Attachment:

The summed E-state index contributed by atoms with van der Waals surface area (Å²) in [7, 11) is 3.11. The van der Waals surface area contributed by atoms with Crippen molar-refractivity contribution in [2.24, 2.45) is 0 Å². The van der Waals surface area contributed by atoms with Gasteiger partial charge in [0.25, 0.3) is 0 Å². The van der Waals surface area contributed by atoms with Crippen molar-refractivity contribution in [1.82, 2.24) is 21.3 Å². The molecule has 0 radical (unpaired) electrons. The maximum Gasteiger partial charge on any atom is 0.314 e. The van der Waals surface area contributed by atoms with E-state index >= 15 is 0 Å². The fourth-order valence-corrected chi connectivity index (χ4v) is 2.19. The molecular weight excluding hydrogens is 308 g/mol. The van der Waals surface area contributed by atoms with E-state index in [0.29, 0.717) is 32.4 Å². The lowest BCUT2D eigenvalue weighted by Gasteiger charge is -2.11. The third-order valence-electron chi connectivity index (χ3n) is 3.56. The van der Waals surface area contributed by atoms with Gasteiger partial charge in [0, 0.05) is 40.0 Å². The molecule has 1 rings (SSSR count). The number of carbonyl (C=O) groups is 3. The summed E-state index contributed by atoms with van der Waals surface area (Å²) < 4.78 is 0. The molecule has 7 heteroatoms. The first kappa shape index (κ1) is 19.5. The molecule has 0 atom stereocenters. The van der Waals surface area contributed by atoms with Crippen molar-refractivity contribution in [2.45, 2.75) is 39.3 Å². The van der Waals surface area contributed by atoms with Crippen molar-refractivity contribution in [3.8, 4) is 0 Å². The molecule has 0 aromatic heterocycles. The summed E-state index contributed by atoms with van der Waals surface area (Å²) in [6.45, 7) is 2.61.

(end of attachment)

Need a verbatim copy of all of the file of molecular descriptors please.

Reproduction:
The summed E-state index contributed by atoms with van der Waals surface area (Å²) in [7, 11) is 3.11. The van der Waals surface area contributed by atoms with Crippen molar-refractivity contribution in [2.24, 2.45) is 0 Å². The van der Waals surface area contributed by atoms with Gasteiger partial charge in [0.25, 0.3) is 0 Å². The van der Waals surface area contributed by atoms with Crippen molar-refractivity contribution in [1.82, 2.24) is 21.3 Å². The molecule has 0 radical (unpaired) electrons. The maximum Gasteiger partial charge on any atom is 0.314 e. The van der Waals surface area contributed by atoms with E-state index >= 15 is 0 Å². The fourth-order valence-corrected chi connectivity index (χ4v) is 2.19. The molecular weight excluding hydrogens is 308 g/mol. The van der Waals surface area contributed by atoms with E-state index in [0.29, 0.717) is 32.4 Å². The lowest BCUT2D eigenvalue weighted by Gasteiger charge is -2.11. The third-order valence-electron chi connectivity index (χ3n) is 3.56. The van der Waals surface area contributed by atoms with Gasteiger partial charge in [0, 0.05) is 40.0 Å². The molecule has 1 rings (SSSR count). The number of carbonyl (C=O) groups is 3. The summed E-state index contributed by atoms with van der Waals surface area (Å²) < 4.78 is 0. The molecule has 7 heteroatoms. The first kappa shape index (κ1) is 19.5. The molecule has 0 atom stereocenters. The van der Waals surface area contributed by atoms with Crippen molar-refractivity contribution in [2.45, 2.75) is 39.3 Å². The van der Waals surface area contributed by atoms with Crippen molar-refractivity contribution in [3.8, 4) is 0 Å². The molecule has 0 aromatic heterocycles. The summed E-state index contributed by atoms with van der Waals surface area (Å²) in [6.45, 7) is 2.61.